As if I didn’t have enough lovely fiction to read, my favourite cookbook writing duo, Jeffrey Alford and Naomi Duguid have come up with a new one, Beyond the Great Wall: Recipes and Travels in the Other China (Artisan, 2008), which i simply had to buy. When I say I am a fan, I’m not kidding. The Seductions of Rice was the first book of theirs I received, followed by Flatbreads and Flavors and Hot Sour Salty Sweet, abut the cuisines of South Asia. Then last spring, I was searching for meaning in the cookbook aisle and I thought to myself, how wonderful it would be if they wrote a book for India like the one they had done for South Asia. I looked up and, lo, there was Mangoes & Curry Leaves.
Why do I like their books so much? Two reasons. First, they’re political. Their attitude towards food and eating is one of both delight and responsibility in a world of scarcity. Their way of eating urges the western world away from making costly (in so many ways) meat the centre of our diet and towards thinking of meat as a delicious accent to a diet based in vegetables and staples like bread and rice. In addition to being guardians of resources, and no more so than in this most recent book, they are guardians of cultures. They are photographers and essayists as well as fine cooks and their stories and pictures document and defend little known cultures and peoples.
The second reason I love their books is that the food is delicious. The receipts typically have modest lists of ingredients and they always work. I admit that my pantry may be better stocked with unusual ingredients than most, but almost everything in their latest book can be made with things you’d find at an ordinary grocery store. It isn’t “restaurant” ethnic food; it tastes more like home cooking, and it is often based directly on dishes they have eaten on their travels, with ordinary people. The classics make way for unusual and unique receipts and their books will not duplicate anything else you have in your collection.
But why take my word for it? I thought I’d make one of their receipts and present it here for you. So, below the fold: Savory Boiled Dumplings!
What follows isn’t the receipt as it appears in the book, but rather the way I made it, which differs a little. First the wrappers:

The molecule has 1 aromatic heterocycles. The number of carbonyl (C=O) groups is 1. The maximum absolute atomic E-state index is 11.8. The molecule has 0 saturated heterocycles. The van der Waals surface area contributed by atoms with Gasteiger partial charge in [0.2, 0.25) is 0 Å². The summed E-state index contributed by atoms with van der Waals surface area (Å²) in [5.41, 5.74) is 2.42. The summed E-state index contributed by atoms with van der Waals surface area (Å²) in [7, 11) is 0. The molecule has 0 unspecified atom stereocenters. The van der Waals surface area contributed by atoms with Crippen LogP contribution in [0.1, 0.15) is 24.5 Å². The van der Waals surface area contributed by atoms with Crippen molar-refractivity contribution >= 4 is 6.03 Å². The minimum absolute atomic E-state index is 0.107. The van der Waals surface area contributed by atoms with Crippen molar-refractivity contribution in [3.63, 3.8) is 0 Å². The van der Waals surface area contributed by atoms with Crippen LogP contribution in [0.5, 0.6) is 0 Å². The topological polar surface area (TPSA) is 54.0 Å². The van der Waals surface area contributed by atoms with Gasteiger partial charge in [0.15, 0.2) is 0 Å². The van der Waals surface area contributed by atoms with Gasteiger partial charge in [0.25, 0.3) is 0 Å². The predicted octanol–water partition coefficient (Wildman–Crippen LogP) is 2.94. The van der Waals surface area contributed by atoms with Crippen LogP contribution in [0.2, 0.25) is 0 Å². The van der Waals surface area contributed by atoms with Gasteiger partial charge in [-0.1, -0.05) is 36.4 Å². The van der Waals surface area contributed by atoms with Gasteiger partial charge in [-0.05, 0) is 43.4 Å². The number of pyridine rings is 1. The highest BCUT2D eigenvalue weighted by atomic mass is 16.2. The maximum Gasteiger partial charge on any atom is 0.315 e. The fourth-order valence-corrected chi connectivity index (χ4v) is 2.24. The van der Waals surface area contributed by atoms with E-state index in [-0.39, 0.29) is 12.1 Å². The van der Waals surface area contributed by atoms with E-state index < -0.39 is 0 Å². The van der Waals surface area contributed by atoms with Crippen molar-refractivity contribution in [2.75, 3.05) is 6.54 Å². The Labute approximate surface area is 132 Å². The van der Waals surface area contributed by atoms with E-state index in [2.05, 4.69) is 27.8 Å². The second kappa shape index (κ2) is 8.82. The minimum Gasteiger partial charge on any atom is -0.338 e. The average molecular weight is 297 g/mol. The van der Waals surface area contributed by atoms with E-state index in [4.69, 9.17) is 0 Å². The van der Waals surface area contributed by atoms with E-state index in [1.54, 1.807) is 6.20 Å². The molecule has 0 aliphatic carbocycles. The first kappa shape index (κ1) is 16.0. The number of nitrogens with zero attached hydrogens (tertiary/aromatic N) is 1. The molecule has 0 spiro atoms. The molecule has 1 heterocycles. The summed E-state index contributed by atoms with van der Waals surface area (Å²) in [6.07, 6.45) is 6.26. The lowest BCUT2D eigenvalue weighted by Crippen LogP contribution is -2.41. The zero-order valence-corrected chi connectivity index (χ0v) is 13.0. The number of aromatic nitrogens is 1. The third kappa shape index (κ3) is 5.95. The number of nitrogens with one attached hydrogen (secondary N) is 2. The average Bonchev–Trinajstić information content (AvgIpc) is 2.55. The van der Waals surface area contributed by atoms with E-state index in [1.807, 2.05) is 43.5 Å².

- 1 1/2 all purpose flour
- 1/2 tsp. salt
- 1 large egg
- about 3/8 lukewarm water
Put the flour, salt, and egg in the bowl of a food processor, turn it on, and pour the water through the feeding tube. The dough shouldn’t be too sticky. Let it sit for an hour while you make the filling:
- 1 small leek
- 1/2 cup ground pork
- 1/4 tsp. salt
- 1/2 tsp. soy sauce
- 1/4 tsp. roasted sesame oil
Quarter the leek lengthwise and slice it thinly. Measure out about 1/2 of leek and put it in a bowl with the other ingredients. Mush it all up with the back of a fork.
Divide the dough into four pieces. Roll one into a log abut 8″ long, reserving the other three. Cut the log into eight pieces. With fingers and rolling pin, press each piece into an oval about 2″ by 3″. Put around a teaspoon and a half of filling on the oval, and pinch up the edges to enclose it like a calzone. No need for extra water — this dough is soft enough without it. Put each formed dumpling onto a cookie sheet covered in wax paper that has been sprinkled with a little flour (that tip alone made the book worth its price. My dumplings always used to stick together). Repeat with the other 3 lumps of dough.
Here’s where I really diverged from the receipt. They suggested boiling the dumplings in water and then straining them. I boiled my in homemade chicken stock with some ginger slivers and the rest of the leek. They cook in a couple of minutes, and I served them in a shallow amount of stock. I made a dipping sauce of 2 parts soy sauce, 1 part rice vinegar and a few more ginger shreds, and on the side I made a salad of chopped cucumber and tomato dressed with salt, lime juice and dill, also inspired by the book. The dumplings were yummy and chewy, fulfilling all my dumpling dreams. And how did they look? Well, see for yourself: